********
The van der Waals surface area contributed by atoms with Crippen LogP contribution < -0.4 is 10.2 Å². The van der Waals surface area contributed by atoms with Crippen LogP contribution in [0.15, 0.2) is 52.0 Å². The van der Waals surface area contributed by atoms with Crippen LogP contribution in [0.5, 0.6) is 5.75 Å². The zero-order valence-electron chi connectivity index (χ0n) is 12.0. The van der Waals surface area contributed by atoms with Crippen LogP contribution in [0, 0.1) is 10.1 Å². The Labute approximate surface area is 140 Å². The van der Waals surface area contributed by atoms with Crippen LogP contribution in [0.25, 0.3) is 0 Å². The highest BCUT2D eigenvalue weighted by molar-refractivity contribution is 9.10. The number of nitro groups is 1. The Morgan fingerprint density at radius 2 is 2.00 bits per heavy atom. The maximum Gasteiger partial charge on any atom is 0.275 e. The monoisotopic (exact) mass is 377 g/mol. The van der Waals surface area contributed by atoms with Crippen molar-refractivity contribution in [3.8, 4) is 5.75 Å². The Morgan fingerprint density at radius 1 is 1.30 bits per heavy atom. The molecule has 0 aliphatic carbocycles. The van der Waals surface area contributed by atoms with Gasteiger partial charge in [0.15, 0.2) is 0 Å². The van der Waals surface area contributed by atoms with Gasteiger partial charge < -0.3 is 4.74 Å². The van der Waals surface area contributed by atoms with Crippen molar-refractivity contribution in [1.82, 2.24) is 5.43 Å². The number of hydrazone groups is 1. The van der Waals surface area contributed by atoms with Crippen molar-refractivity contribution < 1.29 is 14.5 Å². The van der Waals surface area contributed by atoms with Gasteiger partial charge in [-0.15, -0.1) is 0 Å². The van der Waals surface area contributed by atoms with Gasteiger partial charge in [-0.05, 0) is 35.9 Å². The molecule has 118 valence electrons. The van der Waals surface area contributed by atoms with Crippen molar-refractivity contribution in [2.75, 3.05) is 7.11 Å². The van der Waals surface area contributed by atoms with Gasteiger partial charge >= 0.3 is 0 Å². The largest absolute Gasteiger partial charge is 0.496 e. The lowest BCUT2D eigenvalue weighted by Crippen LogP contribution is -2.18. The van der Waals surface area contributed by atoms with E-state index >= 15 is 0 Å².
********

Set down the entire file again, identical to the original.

The van der Waals surface area contributed by atoms with Crippen LogP contribution < -0.4 is 10.2 Å². The van der Waals surface area contributed by atoms with Crippen LogP contribution in [0.15, 0.2) is 52.0 Å². The van der Waals surface area contributed by atoms with Crippen LogP contribution in [0.5, 0.6) is 5.75 Å². The zero-order valence-electron chi connectivity index (χ0n) is 12.0. The van der Waals surface area contributed by atoms with Crippen LogP contribution in [0, 0.1) is 10.1 Å². The Labute approximate surface area is 140 Å². The van der Waals surface area contributed by atoms with Crippen LogP contribution in [0.25, 0.3) is 0 Å². The highest BCUT2D eigenvalue weighted by molar-refractivity contribution is 9.10. The number of nitro groups is 1. The Morgan fingerprint density at radius 2 is 2.00 bits per heavy atom. The maximum Gasteiger partial charge on any atom is 0.275 e. The monoisotopic (exact) mass is 377 g/mol. The van der Waals surface area contributed by atoms with Crippen molar-refractivity contribution in [3.8, 4) is 5.75 Å². The Morgan fingerprint density at radius 1 is 1.30 bits per heavy atom. The molecule has 0 aliphatic carbocycles. The van der Waals surface area contributed by atoms with Gasteiger partial charge in [0.15, 0.2) is 0 Å². The van der Waals surface area contributed by atoms with Gasteiger partial charge < -0.3 is 4.74 Å². The van der Waals surface area contributed by atoms with Crippen molar-refractivity contribution in [1.82, 2.24) is 5.43 Å². The number of hydrazone groups is 1. The van der Waals surface area contributed by atoms with Crippen molar-refractivity contribution < 1.29 is 14.5 Å². The van der Waals surface area contributed by atoms with Gasteiger partial charge in [-0.15, -0.1) is 0 Å². The van der Waals surface area contributed by atoms with Gasteiger partial charge in [-0.05, 0) is 35.9 Å². The molecule has 118 valence electrons. The van der Waals surface area contributed by atoms with Crippen molar-refractivity contribution in [2.75, 3.05) is 7.11 Å². The van der Waals surface area contributed by atoms with Gasteiger partial charge >= 0.3 is 0 Å². The largest absolute Gasteiger partial charge is 0.496 e. The lowest BCUT2D eigenvalue weighted by Crippen LogP contribution is -2.18. The van der Waals surface area contributed by atoms with E-state index >= 15 is 0 Å².